It is unclear if this unknown issue will effect their launch window, which begins on April 20 and lasts for two weeks.

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Rocket Lab next launch window opens April 20

Capitalism in space: Rocket Lab today announced that the first official operational launch of its Electron rocket will take place in a window beginning April 20.

If this launch is successful, expect the company to begin to ramp up its launch pace. Their goal is to have the ability to launch once every three days, which will also give them the ability to quickly schedule payloads at a moment’s notice.

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Rocket Lab unaffected by Swarm/FCC kerfuffle

Rocket Lab is proceeding with preparations for its next and first commercial Electron rocket launch, despite the removal of four Swarm nanosats because the FCC had cancelled its launch license.

Rocket Lab spokeswoman Morgan Bailey said the matter was between Swarm and the FCC, and had not caused any delay to preparations for Rocket Lab’s next launch, which is tipped to take place in April. “For us, it doesn’t really create any issues.”

Its Electron rockets are designed to carry a payload of up to 150 kilograms, meaning the tiny Swarm satellites would only be a small part of any cargo.

It appears the launch will occur in April, though an exact date and a description of its payload has not yet been released.

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FCC accuses satellite startup of launching satellites without a license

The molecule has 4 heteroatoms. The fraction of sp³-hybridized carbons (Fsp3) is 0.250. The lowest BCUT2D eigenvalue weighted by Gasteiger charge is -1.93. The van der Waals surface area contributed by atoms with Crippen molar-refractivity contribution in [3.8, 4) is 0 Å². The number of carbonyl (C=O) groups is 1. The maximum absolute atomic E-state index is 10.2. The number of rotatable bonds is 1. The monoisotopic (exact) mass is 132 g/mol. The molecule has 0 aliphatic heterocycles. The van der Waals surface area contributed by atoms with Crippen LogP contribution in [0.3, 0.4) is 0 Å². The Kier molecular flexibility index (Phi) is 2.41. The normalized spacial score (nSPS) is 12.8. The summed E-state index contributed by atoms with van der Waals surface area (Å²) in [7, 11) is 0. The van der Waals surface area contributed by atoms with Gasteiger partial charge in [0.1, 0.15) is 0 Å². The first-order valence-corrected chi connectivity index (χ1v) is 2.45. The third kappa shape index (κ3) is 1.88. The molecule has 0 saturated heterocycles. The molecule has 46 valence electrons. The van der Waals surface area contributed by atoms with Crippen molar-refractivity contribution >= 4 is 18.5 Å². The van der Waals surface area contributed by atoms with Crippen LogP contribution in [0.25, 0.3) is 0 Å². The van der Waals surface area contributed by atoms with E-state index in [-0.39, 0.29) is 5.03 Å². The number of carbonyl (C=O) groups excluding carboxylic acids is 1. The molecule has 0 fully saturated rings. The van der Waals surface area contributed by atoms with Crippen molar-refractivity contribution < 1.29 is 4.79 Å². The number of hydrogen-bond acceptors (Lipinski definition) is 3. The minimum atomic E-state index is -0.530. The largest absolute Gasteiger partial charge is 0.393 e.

Four tiny nanosats built by a California startup that were placed in orbit by India’s PSLV rocket in January now appear to have been launched without an FCC license.

Swarm believes its network could enable satellite communications for orders of magnitude less cost than existing options. It envisages the worldwide tracking of ships and cars, new agricultural technologies, and low cost connectivity for humanitarian efforts anywhere in the world. The four SpaceBees would be the first practical demonstration of Swarm’s prototype hardware and cutting-edge algorithms, swapping data with ground stations for up to eight years.

The only problem is, the Federal Communications Commission (FCC) had dismissed Swarm’s application for its experimental satellites a month earlier, on safety grounds. The FCC is responsible for regulating commercial satellites, including minimizing the chance of accidents in space. It feared that the four SpaceBees now orbiting the Earth would pose an unacceptable collision risk for other spacecraft.

If confirmed, this would be the first ever unauthorized launch of commercial satellites.

The FCC denied the license because the nanosats were so small there is a fear they could become a space junk hazard. The FCC has now vacated an approved license for launching four more Swarm satellites on a Rocket Lab Electron rocket in April because, “The FCC believes that Swarm launched and is operating its original small satellites, despite having been forbidden to do so.”

If this story is true, it illustrates some incredibly stupid decisions by the people running Swarm. The FCC concerns here appear quite reasonable, and the company’s decision to ignore them now means that they might have gambled their entire company away. Moreover, this does harm to Rocket Lab, which has lost a customer.